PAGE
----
The Lonely Moose

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Overview

Moose has no family, no friends, and rarely entertains visitors. That is, until the day he rescues a bird that cannot fly. Bird turns Moose's solitary life upside down. He sings in the mornings, talks all day long, and he likes to eat worms!

As the days become weeks, Moose and Bird form a special friendship. They eat pond weeds for breakfast, swim every afternoon, and sometimes climb to the very top of the mountain just to enjoy the view. So when a forest fire separates the two ...

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Overview

Moose has no family, no friends, and rarely entertains visitors. That is, until the day he rescues a bird that cannot fly. Bird turns Moose's solitary life upside down. He sings in the mornings, talks all day long, and he likes to eat worms!

As the days become weeks, Moose and Bird form a special friendship. They eat pond weeds for breakfast, swim every afternoon, and sometimes climb to the very top of the mountain just to enjoy the view. So when a forest fire separates the two friends, Moose is distraught. Bird still hasn't learned to fly, how could he have survived?

Fortunately, before Moose is able to return to his old ways, Bird finds him once again...and this time brings along a few new friends!

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Editorial Reviews

Children's Literature - Sharon Oliver
Picture book illustrator Segal branches out here as author of his second book, to great success. The titular moose lives alone in the forest, and likes it that way, thank you very much. Moose is enjoying his solitary existence when out of the sky falls a small bird, who lands on a lily pad in the middle of Moose's lake. Moose extends a helping antler and when it becomes apparent that the little bird cannot fly, Moose offers protection for the night. Moose and bird have a lovely summer together, picking berries, bathing in the lake, and climbing the mountain to enjoy the view. Bird struggles to resume flight, but when a forest fire breaks out Bird flies off and the two friends are separated. Moose suffers through a lonely fall, winter, and spring without Bird. One day as summer is warming up, Moose is surprised by the return of his friend, who happily announces that he has brought more friends for Moose, who finds himself covered in birds as Bird announces, "Moose, you can never have too many friends!" This simple and gentle story is greatly enhanced by lovely watercolor illustrations. The brightly colored bird and the sunshine that accompanies his arrival enhance the muted blues and greens of Moose's world. This is an excellent book for sharing one-on-one or in story time and exploring the value of friendship. Reviewer: Sharon Oliver
Kirkus Reviews
An unlikely animal duo, a moose and a bird, become fast friends when the latter, unable to fly, is rescued by the moose. Contrast between the two extends beyond size and mobility as moose lives and longs for his prior solitary life, "deep in the woods" at the foot of the mountains. Visually amusing is the playful scale of each animal wrestling with a worm. Bird, forces moose into a friendship with constant, noisy chatter. A bond is forged between the two, and it's a forest fire that separates them: Bird can finally fly. Moose, alone again, misses his lost friend more than the regained solace. At last, Bird returns and, with a big chirp echoed in bold print, announces his return, "HEY MOOSE!" On the final double spread, Bird and a flock of feathered friends are perched on moose's antlers and provide enough loft to lift him off the ground. Spare text, line and form echo this simple, tender relationship. Pastel, gauzy, two-dimensional, geometric shapes define the story and characters that will appeal to young readers. (Picture book. 3-7)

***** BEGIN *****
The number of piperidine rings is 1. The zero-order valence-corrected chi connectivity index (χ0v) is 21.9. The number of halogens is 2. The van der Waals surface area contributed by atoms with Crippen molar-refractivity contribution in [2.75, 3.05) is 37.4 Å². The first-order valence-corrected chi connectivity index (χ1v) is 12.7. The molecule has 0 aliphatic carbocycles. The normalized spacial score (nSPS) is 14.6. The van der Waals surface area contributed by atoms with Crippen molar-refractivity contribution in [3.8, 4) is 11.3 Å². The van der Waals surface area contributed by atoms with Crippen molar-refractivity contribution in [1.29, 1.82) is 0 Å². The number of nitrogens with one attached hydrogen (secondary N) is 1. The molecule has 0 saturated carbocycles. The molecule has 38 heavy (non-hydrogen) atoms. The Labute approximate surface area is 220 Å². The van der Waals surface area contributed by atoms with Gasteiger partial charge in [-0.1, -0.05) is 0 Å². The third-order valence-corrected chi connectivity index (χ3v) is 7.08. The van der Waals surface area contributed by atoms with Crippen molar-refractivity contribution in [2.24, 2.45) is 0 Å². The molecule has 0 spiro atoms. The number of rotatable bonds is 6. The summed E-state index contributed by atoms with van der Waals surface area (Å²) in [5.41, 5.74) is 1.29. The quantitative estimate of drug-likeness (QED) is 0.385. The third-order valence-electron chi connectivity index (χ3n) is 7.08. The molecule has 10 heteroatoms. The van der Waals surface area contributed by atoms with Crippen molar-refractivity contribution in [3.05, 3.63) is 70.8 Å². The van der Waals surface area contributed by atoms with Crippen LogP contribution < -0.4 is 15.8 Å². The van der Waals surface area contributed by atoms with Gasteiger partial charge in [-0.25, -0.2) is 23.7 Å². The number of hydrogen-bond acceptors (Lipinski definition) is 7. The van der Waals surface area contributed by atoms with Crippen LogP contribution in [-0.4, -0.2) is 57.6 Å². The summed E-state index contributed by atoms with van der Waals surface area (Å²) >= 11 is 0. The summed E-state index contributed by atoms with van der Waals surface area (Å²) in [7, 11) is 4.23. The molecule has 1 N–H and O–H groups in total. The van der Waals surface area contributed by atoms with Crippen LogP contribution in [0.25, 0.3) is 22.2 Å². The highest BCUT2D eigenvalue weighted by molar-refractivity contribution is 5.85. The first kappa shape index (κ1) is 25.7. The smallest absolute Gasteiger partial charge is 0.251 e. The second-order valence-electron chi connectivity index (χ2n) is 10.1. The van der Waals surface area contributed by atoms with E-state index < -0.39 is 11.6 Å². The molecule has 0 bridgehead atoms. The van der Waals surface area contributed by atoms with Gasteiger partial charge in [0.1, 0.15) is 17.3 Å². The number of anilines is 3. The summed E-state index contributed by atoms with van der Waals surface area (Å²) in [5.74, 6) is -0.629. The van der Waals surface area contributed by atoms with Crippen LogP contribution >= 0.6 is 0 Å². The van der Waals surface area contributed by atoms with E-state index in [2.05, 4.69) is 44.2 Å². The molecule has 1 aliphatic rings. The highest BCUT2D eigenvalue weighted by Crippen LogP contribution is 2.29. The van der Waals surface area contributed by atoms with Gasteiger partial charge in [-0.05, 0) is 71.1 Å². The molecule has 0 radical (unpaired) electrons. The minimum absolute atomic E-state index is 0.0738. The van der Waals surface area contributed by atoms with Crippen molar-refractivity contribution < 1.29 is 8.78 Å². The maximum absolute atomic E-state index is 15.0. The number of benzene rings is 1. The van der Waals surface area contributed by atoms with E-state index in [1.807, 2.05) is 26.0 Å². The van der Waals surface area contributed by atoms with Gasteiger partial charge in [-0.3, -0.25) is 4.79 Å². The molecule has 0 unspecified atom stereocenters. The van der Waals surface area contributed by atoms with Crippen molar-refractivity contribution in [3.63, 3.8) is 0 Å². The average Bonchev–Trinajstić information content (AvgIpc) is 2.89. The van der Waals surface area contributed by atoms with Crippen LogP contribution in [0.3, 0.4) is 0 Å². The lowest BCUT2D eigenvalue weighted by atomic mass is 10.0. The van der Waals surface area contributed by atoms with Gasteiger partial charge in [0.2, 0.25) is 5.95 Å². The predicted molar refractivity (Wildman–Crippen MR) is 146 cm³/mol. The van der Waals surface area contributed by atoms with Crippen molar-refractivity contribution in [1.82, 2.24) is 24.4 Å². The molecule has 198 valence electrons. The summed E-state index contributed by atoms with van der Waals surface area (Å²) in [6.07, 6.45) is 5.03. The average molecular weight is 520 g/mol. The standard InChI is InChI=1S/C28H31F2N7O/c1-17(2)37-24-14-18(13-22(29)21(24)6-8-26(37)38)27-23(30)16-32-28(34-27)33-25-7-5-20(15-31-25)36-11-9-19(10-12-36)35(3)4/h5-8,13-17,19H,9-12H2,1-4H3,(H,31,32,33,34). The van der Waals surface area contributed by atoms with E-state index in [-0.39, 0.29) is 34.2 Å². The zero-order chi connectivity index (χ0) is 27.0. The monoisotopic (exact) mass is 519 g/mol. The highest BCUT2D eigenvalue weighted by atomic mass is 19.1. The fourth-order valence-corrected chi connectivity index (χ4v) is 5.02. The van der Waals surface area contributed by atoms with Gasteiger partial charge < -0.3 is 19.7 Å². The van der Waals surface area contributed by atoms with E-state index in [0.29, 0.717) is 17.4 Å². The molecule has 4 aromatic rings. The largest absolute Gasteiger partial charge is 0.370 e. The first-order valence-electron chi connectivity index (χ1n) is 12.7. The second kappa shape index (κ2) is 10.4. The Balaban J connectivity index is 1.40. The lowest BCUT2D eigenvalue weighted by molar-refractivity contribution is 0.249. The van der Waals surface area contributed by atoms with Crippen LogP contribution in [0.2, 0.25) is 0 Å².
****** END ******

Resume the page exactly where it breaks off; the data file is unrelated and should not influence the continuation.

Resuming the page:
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Product Details

  • ISBN-13: 9781423101734
  • Publisher: Disney-Hyperion
  • Publication date: 8/28/2007
  • Edition description: REV
  • Pages: 40
  • Age range: 4 - 6 Years

Meet the Author

John Segal has illustrated numerous books for children, including Kenneth Grahame's The Reluctant Dragon, retold by Robert D. San Souci, and The Musicians of Bremen by Jane Yolen as well as written and illustrated Carrot Soup. His drawings have appeared in the Wall Street Journal, the New York Times, Gourmet, and Travel & Leisure, and he is an award-winning designer of greeting cards for the Museum of Modern Art. This is his first book for Hyperion Books for CHildren. John Segal lives in New York City.
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Customer Reviews

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Sort by: Showing 1 Customer Reviews
  • Anonymous

    Posted September 6, 2007

    Magnificient Moose

    It's so difficult to find a book that my nearly four year-old and my seven year-old both want to hear--well, this is it. This sweet and simple story captivated my younger kid as it resonated for the older one--while the clever, gorgeous illustrations mesmerized them both. And the ending had them both laughing out loud!

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